Sabbaths, Feasts, and More
Marking Jewish Themes with Distinction
“If you make a vow to the Lord your God, you shall not delay fulfilling it, for the Lord your God will surely require it of you, and you will be guilty of sin. But if you refrain from vowing, you will not be guilty of sin. You shall be careful to do what has passed your lips, for you have voluntarily vowed to the Lord your God what you have promised with your mouth” (Deuteronomy 23:21-23).
Everyone does it. At some point in life, you swear that you will never…fill in the blank…do that again, wait that long, get treated that badly, react that way…the list goes on. There are other things we swear to as well—good things that we believe will help us like, “God if you do such and such, I will stop smoking or stop stealing or stop cheating or stop treating my kids that way…”
As a teenager, I made a rash vow to never wear make-up. Its seems so trivial now, but I did it with the sincerest motive. I desired God with all my heart, and it seemed a small offering to show my devotion. About a year later, I took a part in a play and was required to wear stage make-up. I felt so guilty for breaking my vow, almost tormented. I spoke to my mother about it, and she said that God knew my heart was right when I promised something that may become a burden to me as an adult. So as a young lady, I went straight to the Lord and asked Him to forgive my rash vow and release me. I remember the joy and light heart that resulted because of that prayer.
Later in life, I made inner vows that were more harmful to my personal life like promising myself not to forgive someone for hurting me. As I matured in my walk with the Lord, I grew to understand these words were powerful, like chains that held me back from fruitfulness and happiness in other areas of my life. Now I regularly ask the Lord to shine a light on my words to keep the hold of negative words from pulling my life in the wrong direction.
There is an interesting custom in Judaism surrounding the month of Elul, which precedes the Days of Awe and the High Holy Days. It is called HaTarat Nedarim or “Annulling Personal Vows.” This month is a time of introspection for Jews around the world. They are meditating and pondering on shortcomings and making restitution, hoping their good works outweigh their bad. They hope their sins will be absolved on Yom Kippur. Rash or harmful personal vows can become part of the introspection.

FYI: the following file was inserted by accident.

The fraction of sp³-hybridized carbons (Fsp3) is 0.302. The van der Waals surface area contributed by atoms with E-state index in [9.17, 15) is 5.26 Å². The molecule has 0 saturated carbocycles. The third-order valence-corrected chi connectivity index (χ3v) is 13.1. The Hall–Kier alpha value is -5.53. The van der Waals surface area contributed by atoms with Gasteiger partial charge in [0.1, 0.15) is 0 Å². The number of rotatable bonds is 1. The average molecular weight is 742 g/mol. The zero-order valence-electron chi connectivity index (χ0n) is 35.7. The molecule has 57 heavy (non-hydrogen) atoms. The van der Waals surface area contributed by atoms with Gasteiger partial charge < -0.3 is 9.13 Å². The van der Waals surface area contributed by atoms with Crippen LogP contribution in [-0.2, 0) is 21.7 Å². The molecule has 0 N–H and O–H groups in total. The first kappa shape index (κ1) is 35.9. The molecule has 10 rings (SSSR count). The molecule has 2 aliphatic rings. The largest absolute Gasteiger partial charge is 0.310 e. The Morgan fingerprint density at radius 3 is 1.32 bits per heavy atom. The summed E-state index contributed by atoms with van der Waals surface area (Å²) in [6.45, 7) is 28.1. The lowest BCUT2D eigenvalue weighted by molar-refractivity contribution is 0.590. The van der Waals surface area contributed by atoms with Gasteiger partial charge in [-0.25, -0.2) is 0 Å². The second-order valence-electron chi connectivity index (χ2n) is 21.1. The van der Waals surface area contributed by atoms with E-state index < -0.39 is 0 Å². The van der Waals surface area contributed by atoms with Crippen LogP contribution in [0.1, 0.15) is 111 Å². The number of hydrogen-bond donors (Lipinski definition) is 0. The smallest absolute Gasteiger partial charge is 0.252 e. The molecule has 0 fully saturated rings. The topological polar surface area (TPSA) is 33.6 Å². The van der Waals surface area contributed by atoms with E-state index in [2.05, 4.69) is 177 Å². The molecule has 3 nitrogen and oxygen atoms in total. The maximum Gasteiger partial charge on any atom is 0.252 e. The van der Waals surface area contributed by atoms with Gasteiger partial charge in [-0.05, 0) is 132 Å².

On the evening of the Jewish New Year of Rosh HaShanah, some engage in the ritual of HaTarat Nedarim. They find three people who also want to be released from harmful personal vows, and they confess the rash promises of the past to each other. One person then declares in the presence of the three others that they have been forgiven and released.
When I first read about this Jewish tradition, my heart leaped because I could see a refelction of the admonishment that James gives us in the New Covenant:
“Therefore, confess your sins to one another and pray for one another, that you may be healed. The prayer of a righteous person has great power as it is working” (James 5:16).
Confession to others is good for the heart. Not only is it humbling, but it allows healing to flow. It opens the door. And it makes your prayers more effective. I believe the healing that is available is both for the emotional bruises of life’s disappointments and also physical healing.
Another scripture that I remembered was I John I:9: “If we confess our sins, He is faithful and just to forgive our sins and cleanse us from all unrighteousness.”
Yeshua or Jesus as He is called in English became the blood offering once and for all so we all can receive release from our shortcomings like rash vows or harmful inner vows of unforgiveness or hate. He is the Jewish Messiah, and those who believe in Him by making confession receive a clean slate.
There is such beauty and richness in Jewish traditions, and they are worth contemplation as many augment God’s Word. The month Elul brings opportunity to make things right with God and man in a collective and personal way, and I cherish these shadows of His mighty work on the cross for us.
For more Study…
Mark 1:5; Ecclesiastes 5:4-6; Leviticus 5:4-13
Work it into Daily Life…
Consider joining the Jewish people during the month preceding the High Holy Days and allow the Holy Spirit to shine light into your heart. Ponder the beautiful practice of HaTarat Nedarim but in the light of the New Covenant promises. Ask God to reveal any personal rash or harmful vows that you may have sworn to yourself. Confess to God first, then find someone trustworthy with whom you can confess. Ask for their prayer over your life. Expect healing rivers to flow. Your prayers just grew from mediocre to powerfully effective!
©Bonnie Saul Wilks